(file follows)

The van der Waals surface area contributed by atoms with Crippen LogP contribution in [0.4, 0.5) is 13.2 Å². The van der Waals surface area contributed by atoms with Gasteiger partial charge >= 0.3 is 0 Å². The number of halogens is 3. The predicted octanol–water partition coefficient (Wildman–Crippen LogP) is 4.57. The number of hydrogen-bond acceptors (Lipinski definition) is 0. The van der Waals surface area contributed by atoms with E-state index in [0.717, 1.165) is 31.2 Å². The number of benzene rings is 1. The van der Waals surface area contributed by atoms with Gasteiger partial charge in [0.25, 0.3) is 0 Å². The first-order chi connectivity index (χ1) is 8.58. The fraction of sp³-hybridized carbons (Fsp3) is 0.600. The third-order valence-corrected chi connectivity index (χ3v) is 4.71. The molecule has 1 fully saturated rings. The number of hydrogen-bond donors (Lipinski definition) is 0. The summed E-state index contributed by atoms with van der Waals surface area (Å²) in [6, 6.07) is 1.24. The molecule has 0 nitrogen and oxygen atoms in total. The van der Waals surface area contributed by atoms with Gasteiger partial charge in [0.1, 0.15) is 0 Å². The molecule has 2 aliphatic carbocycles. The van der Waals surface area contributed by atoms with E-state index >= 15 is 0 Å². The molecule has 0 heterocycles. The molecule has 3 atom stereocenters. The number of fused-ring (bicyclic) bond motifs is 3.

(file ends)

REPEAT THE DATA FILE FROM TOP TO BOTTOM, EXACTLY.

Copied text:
The van der Waals surface area contributed by atoms with Crippen LogP contribution in [0.4, 0.5) is 13.2 Å². The van der Waals surface area contributed by atoms with Gasteiger partial charge >= 0.3 is 0 Å². The number of halogens is 3. The predicted octanol–water partition coefficient (Wildman–Crippen LogP) is 4.57. The number of hydrogen-bond acceptors (Lipinski definition) is 0. The van der Waals surface area contributed by atoms with E-state index in [0.717, 1.165) is 31.2 Å². The number of benzene rings is 1. The van der Waals surface area contributed by atoms with Gasteiger partial charge in [0.25, 0.3) is 0 Å². The first-order chi connectivity index (χ1) is 8.58. The fraction of sp³-hybridized carbons (Fsp3) is 0.600. The third-order valence-corrected chi connectivity index (χ3v) is 4.71. The molecule has 1 fully saturated rings. The number of hydrogen-bond donors (Lipinski definition) is 0. The summed E-state index contributed by atoms with van der Waals surface area (Å²) in [6, 6.07) is 1.24. The molecule has 0 nitrogen and oxygen atoms in total. The van der Waals surface area contributed by atoms with Gasteiger partial charge in [0.1, 0.15) is 0 Å². The molecule has 2 aliphatic carbocycles. The van der Waals surface area contributed by atoms with E-state index >= 15 is 0 Å². The molecule has 0 heterocycles. The molecule has 3 atom stereocenters. The number of fused-ring (bicyclic) bond motifs is 3.